By Jim Thompson, IPM Board of Trustees

The wood type selected for September 2009 is called Eureka. This typeface was introduced by Wells & Company in 1877. It featured small split terminations at the ends of the vertical and horizontal strokes much like the divergent strokes on a capital Y. It was thought that to be a variation of a Page design from 1859 known as Antique Tuscan No 9 that had barely discernible split terminations. In addition according to R.R. Kelly, some European type of a similar design was being imported into the US in this time period. Independent of its origin, it was a popular typeface, and was often the basis for even more decorative types. It was soon copied by Page & Company, as was the custom of the day. Our sample “ICED TEA” is a 10-line version of Eureka made by Hamilton after that company acquired both the Wells and Page companies in the early 1990s.

= = = = = = = = = = = = = = = = = = = = = = = = = = = = = = = = = = = = = = = = = = = = = = = = = =

08-09-WT-Aldine

August 2009: Aldine

By Jim Thompson, IPM Board of Trustees

The wood type of the month for August is called Aldine. It is a derivative of the antique type style but it includes the bracketed serifs of the Clarendon style. This means that the junction of the serif and a stroke has a rounded fillet that provides a smoother transition instead of an abrupt 90-degree angle. According to R. R. Kelly, the Aldine wood-type was first introduced by William H. Page in 1870, and was widely used for posters for the next 30 years. Ultimately the Aldine typeface was cast in metal for other applications. Our RUSTIC sample is a 10-line wood-type manufactured by the Hamilton Co.

= = = = = = = = = = = = = = = = = = = = = = = = = = = = = = = = = = = = = = = = = = = = = = = = = =

07-09-Painters'-Roman

July 2009: Painters Roman

By Jim Thompson, IPM Board of Trustees

The wood type for July is called Painters Roman. Like June’s Aetna, this type was also produced as a sturdier replacement for the somewhat fragile thin strokes of the Roman wood-type. As such it was in competition with Aetna. Painters Roman is concave lettering made up of thick and thin strokes like its Roman predecessor, but the thin strokes are a little thicker and the thin serifs are totally eliminated.

It was first produced by Vanderburgh and Wells in the late 1870s with the formal name of Painters Roman Condensed No. 2. In 1880, the Wm. Page Wood Type Co. issued a very similar typeface called Page No. 111. Wells followed this by issuing Painters Roman Condensed No. 1 which was very similar to Page’s Aetna condensed. This continued, resulting in a range of variations for both typefaces produced by both companies.

Our sample is in the Wells 5 line variety of Painters Roman Condensed No. 2.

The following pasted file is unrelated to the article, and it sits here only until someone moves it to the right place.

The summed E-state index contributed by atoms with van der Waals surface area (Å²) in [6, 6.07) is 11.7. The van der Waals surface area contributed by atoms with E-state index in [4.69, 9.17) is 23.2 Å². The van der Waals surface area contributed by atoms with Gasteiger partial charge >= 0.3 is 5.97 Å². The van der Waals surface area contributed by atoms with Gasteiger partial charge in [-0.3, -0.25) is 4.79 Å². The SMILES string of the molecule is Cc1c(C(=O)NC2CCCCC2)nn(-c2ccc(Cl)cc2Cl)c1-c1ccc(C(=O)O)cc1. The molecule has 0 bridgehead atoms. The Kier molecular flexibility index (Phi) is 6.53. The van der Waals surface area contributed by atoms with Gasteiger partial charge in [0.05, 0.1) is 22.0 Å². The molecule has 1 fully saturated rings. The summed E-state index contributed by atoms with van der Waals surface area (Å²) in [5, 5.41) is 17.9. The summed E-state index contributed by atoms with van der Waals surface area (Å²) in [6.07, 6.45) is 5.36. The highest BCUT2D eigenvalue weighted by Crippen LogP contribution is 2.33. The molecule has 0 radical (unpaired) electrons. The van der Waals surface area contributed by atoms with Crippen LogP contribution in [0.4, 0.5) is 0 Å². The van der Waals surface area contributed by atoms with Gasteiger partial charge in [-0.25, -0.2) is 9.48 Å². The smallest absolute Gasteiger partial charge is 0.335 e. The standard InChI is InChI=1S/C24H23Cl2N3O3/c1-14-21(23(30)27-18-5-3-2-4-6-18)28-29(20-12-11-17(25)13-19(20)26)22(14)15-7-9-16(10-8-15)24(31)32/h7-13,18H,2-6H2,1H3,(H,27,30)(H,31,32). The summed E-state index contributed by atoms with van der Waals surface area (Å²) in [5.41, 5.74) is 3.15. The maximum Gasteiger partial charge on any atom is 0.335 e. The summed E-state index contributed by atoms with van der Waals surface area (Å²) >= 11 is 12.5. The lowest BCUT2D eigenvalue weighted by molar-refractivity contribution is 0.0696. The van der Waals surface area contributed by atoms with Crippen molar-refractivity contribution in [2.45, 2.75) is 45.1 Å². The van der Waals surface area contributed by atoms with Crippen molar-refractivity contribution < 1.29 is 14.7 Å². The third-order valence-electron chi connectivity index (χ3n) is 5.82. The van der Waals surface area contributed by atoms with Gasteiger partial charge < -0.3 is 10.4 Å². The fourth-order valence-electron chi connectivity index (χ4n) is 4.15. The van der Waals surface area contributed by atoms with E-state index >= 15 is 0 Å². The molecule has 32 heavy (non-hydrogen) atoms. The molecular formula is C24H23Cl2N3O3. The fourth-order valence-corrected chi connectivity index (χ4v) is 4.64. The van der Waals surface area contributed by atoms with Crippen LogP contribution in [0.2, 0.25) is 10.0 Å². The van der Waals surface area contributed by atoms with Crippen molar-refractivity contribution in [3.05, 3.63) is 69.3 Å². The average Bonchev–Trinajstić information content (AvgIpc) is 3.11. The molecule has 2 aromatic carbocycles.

= = = = = = = = = = = = = = = = = = = = = = = = = = = = = = = = = = = = = = = = = = = = = = = = = =

06-09-Aetna

June 2009: Aetna

By Jim Thompson, IPM Board of Trustees

Our wood type for June is known as Aetna. This type is derived from the Roman typeface, one of the three major categories of wood type. As we recall, the Roman typeface consists of very thin and very thick strokes. According to R. R. Kelly, Roman type was losing popularity with printers because of a perceived fragility, particularly of the thin strokes. The Aetna typeface was designed to remedy this problem and therefore was born out of need rather than copied from metal type as were so many other wood typefaces. Aetna features thicker thin strokes as well as thicker serifs. It first appeared in 1870, offered by Wm. H. Page. It remained a popular typeface for poster work for the rest of the 1800′s. It is likely that Mr. Page named the type after the thriving insurance company founded in 1850 in a neighboring community. He had named other typefaces after local sites and people. Our sample for June is a 10 line Aetna with the word chosen to feature some of the more distinctive letters of this typeface.

= = = = = = = = = = = = = = = = = = = = = = = = = = = = = = = = = = = = = = = = = = = = = = = = = =

Antique type

May 2009: Aetna

By Jim Thompson, IPM Board of Trustees

Our third major wood-type category, once again according to Rob Roy Kelly, is Antique. It is characterized by the presence of slab serifs, which are nearly equal in width to the major strokes of the letter A.  The serifs are unbracketed which means that the serifs attach to the strokes with an abrupt right angle transition (without any triangular or curved fillets in the corners).

This typeface first appeared in metal type in 1815 in Figgins’ Type Foundry in England. Wood-type Antique was first produced in 1828 in the U.S. by Darius Wells when he began mass-producing wood-type. As the industry matured two parallel developments occurred. Several variations in Antique type style were created such as italics, tilting, outline, shaded, light face, condensed, and expanded type to various degrees. In addition, several derivative typefaces of Antique came to be created, including Clarendon, Antique Tuscan, Grecian, Latin, French Clarendon, Egyptian, Aldine, Columbia, and Ionic. Today Antique typeface is used in the names of companies seeking the trust of their customers. These include many banks, investment houses, and insurance companies. Our sample is a 10 line wood-type from an as-yet-unknown manufacturer.

    2 Responses to “Wood Type”

    1. [...] This post was mentioned on Twitter by Clare Carpenter, KeeganMeegan & Co.. KeeganMeegan & Co. said: great articles on wood type faces http://www.printmuseum.org/museum/wood-type-2/ [...]

    2. [...] the ACME Wood Type & Manufacturing Co in the spring of 2010 through email correspondence with Jim Thompson of the International Printing Museum in California. The museum houses a range of Gothic faces, in [...]